Tuesday, December 20, 2005

Kurdistan: Voting Irregularities Reported in Kurdish Areas

 
A number of voters in the northern Kurdish regions were prevented from casting ballots in Iraq's 15 December parliamentary elections due to reported omissions in the official list of voters, officials said on Sunday.

"We have proof that thousands of Kurds were kept from the polls because their names weren't included on voter lists," said Fadia Fateh, a senior official in the Arbil electoral commission.

"We managed to help some people to vote, but hundreds of others left polling stations without voting," she added.

The phenomenon was mostly seen in the majority-Kurdish cities of Kirkuk, Sulaimaniyah and Arbil, and, to a lesser extent, in other isolated areas of the country.

The Independent Electoral Commission in Iraq (IECI), responsible for issuing voter lists, explained that such problems were common whenever large numbers of voters are registered.

"We're analysing all the possibilities of list problems," IECI spokesperson Farid Ayar said on Sunday. "If it's an internal problem, we're going to find it soon."

According to Ayar, the IECI had received information that around 5,000 names had been missing from voter lists. He added, however, that this figure had not been confirmed and still needed to be investigated.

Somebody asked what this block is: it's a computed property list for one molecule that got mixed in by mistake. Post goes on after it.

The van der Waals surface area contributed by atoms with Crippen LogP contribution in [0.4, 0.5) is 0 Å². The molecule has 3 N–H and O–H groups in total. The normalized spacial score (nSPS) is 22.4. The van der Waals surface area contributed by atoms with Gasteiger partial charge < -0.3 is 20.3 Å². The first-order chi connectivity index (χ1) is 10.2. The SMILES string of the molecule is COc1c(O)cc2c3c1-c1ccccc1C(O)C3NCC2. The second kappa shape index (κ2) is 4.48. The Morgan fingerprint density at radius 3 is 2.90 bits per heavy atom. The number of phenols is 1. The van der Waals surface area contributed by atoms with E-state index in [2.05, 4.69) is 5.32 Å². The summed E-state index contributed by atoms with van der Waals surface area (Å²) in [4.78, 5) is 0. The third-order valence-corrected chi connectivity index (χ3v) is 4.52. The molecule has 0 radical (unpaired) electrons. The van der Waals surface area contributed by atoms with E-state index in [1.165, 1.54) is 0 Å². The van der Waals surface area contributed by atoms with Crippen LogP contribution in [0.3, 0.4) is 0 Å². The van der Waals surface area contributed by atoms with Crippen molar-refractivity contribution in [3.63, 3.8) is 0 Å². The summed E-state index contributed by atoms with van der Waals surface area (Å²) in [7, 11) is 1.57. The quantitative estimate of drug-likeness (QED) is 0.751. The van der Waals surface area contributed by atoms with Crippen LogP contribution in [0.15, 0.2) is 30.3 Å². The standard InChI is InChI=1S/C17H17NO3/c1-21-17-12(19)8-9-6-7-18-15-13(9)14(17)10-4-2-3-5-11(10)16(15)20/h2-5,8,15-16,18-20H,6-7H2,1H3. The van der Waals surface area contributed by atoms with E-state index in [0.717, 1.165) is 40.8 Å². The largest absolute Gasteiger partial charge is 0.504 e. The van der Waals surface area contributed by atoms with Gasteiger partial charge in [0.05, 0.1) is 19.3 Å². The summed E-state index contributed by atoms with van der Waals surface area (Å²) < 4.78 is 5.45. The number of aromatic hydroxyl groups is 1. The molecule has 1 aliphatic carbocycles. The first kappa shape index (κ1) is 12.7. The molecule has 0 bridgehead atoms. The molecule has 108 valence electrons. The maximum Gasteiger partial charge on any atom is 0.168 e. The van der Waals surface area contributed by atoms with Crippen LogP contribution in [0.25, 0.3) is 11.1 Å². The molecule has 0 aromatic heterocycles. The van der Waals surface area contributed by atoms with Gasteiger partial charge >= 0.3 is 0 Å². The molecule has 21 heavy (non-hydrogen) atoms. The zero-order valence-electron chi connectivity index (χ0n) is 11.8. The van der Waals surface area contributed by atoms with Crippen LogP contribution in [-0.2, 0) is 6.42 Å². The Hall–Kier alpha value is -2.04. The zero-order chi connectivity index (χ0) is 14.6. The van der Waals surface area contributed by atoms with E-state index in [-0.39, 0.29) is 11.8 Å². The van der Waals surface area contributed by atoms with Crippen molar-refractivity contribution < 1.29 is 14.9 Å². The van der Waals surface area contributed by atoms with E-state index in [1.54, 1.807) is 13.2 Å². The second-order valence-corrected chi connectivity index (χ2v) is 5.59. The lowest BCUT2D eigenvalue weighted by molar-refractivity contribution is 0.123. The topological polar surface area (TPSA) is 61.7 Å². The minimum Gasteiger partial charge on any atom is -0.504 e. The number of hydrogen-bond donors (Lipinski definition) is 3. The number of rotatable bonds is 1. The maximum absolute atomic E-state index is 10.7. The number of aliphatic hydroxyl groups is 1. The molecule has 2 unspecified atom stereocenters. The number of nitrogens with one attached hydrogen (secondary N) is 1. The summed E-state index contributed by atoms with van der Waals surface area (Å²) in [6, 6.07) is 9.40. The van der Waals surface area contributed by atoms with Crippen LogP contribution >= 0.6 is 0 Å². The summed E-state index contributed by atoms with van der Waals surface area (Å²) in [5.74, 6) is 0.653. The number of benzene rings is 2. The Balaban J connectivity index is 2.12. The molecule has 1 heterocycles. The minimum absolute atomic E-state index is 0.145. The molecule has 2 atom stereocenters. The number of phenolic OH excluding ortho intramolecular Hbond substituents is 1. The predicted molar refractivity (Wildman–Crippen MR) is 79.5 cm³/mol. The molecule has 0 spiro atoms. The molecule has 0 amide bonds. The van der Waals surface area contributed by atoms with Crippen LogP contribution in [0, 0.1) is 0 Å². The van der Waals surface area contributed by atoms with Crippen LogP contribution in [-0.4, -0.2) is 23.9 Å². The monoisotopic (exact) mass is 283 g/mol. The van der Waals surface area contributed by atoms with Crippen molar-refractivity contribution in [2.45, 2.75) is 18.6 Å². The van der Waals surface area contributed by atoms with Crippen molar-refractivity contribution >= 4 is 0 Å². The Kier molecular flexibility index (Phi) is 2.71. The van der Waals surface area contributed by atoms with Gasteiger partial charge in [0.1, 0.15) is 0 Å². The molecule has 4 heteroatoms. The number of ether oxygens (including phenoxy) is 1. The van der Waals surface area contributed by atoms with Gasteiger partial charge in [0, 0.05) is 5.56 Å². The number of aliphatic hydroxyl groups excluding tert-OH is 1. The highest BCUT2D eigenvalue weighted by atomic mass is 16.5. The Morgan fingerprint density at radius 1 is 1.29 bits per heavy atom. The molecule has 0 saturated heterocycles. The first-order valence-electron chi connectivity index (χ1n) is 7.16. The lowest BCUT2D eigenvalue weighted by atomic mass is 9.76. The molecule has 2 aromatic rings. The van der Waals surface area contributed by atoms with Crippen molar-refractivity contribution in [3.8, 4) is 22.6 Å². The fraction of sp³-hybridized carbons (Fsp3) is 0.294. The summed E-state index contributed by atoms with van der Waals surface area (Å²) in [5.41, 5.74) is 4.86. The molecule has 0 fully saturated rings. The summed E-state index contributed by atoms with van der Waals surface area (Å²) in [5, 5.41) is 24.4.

"It's a very delicate issue, and we can't turn it into a big problem based on unconfirmed comments," Ayar added.

Fateh noted that, in the days leading up to the vote, the IECI had been informed about some missing names but offered no response before the election deadline.

While Fateh believes that the inconsistencies may have kept as many as 70,000 Kurds from voting, IECI officials in the capital, Baghdad, maintained that this was impossible, adding that a commission was already "working seriously" to study the issue.

Some Arbil residents complained that the omissions represented de facto persecution against Kurds and aimed to provide Arabs in the area with a higher number of votes.

"I can't believe that so serious a commission could forget to add more than 70,000 names to the lists in the north of Kurdistan," said Diran Ayad, a 34-year old shopkeeper in Arbil. "It's nothing more than a way of keeping us away from the polls – but it won't be enough to change the final results."

Despite the irregularities, Samir Wissam, a senior official in the Kirkuk electoral commission, told IRIN: "We were happy with the elections which showed a big improvement on last January's vote, when dozens of violations were reported."

"This time, there have been relatively few reports of abuse," Wissam added.

 
Welcome to Bush-style Democracy and electioneering.

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